Governor Evers tours GBCI, talks about its future with Allouez Village leaders
Action 2 News learned Governor Tony Evers made more than one stop on his visit to northeast Wisconsin on Tuesday.
While in Green Bay to discuss the special session on gun violence legislation, he also met with local government leaders in Allouez to talk about the future of Green Bay Correctional Institution (GBCI).
“You can't have a conversation unless you start talking, and we started talking, and for that I'm very grateful,” said Allouez Village President Jim Rafter.
Rafter has been trying to get the governor to tour GBCI since Evers was elected almost a year ago.
The call was finally answered Tuesday, and Rafter says he and the governor were joined by Kevin Carr, Secretary of the Department of Corrections.
“We had a nice conversation. We made the ask, to ask him to close it [GBCI] and he smiled; but the reality is he sees a need for corrections reform in the state of Wisconsin. He believes GBCI as part of that conversation,” said Rafter.
Action 2 News has reported for years about the push from the village and local lawmakers to close the prison, use the land for mixed-use development or repair the facility.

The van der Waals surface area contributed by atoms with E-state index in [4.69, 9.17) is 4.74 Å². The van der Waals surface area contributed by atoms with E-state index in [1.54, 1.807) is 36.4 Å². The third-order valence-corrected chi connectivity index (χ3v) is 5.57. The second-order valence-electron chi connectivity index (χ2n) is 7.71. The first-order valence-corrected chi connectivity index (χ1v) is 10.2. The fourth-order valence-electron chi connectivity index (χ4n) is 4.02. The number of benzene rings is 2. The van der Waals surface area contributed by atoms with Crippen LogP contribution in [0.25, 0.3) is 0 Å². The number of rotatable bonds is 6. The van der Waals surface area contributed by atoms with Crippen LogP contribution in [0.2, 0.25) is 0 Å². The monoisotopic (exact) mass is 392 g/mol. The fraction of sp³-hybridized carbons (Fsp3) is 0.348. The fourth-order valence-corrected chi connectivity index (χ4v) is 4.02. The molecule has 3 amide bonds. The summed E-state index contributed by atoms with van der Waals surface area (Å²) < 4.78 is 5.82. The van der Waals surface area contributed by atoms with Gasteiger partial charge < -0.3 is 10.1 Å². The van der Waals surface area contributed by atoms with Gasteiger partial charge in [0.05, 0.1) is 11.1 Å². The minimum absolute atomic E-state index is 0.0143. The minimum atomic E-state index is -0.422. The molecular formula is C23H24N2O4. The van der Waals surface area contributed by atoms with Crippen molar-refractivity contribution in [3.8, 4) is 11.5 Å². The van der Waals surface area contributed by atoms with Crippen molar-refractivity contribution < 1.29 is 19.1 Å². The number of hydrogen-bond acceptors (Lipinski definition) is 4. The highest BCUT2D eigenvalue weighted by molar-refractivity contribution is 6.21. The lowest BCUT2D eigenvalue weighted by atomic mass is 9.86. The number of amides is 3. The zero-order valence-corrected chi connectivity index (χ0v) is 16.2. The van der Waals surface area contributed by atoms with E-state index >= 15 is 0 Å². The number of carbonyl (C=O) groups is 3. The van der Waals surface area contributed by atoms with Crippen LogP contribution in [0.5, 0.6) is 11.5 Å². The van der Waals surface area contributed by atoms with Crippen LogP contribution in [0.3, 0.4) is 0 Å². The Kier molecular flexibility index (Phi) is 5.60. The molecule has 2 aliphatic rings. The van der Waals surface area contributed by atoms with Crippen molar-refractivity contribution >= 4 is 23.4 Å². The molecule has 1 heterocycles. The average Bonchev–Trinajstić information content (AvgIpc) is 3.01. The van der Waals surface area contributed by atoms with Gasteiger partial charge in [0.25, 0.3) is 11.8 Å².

Many lawmakers voiced disappointment after this year's state budget didn't include funding to build a new facility to replace the 121-year-old facility.
Rafter hopes the tour of GBCI will help the governor understand the village's needs, citing a tighter budget and increasing costs to fix infrastructure.
“We had $20 million in roads to improve in Alloue. We now have $26 to 30 million and they're the same roads. So, we need an influx in capital, we need a revenue stream,” said Rafter.
Rafter says redeveloping the property to mixed use could generate nearly $2 million in revenue for the village.
State Representative David Steffen (R-Green Bay) has been advocating for the closure of the prison for four years and says Tuesday’s visit is encouraging.
“I'm very hopeful that Governor Evers, with his visit today, is indicating his willingness to learn and understand all of the operational and functional and facility related challenges that exist out there; and to realize that we can find a better way to serve those inmates that are under our care, as well as, save the tax payers as much as $150 million with a new facility,” said Steffens.
Request for comment from Governor Evers’ office have not been returned, although his staff did confirm the visit.
Rafter said nothing about the future of the correctional facility was decided during Tuesday’s visit, but says this is not the end.
“I hope this conversation will lead to another conversation, which will lead to another conversation and hopefully we’ll get to where we need to be,” said Rafter.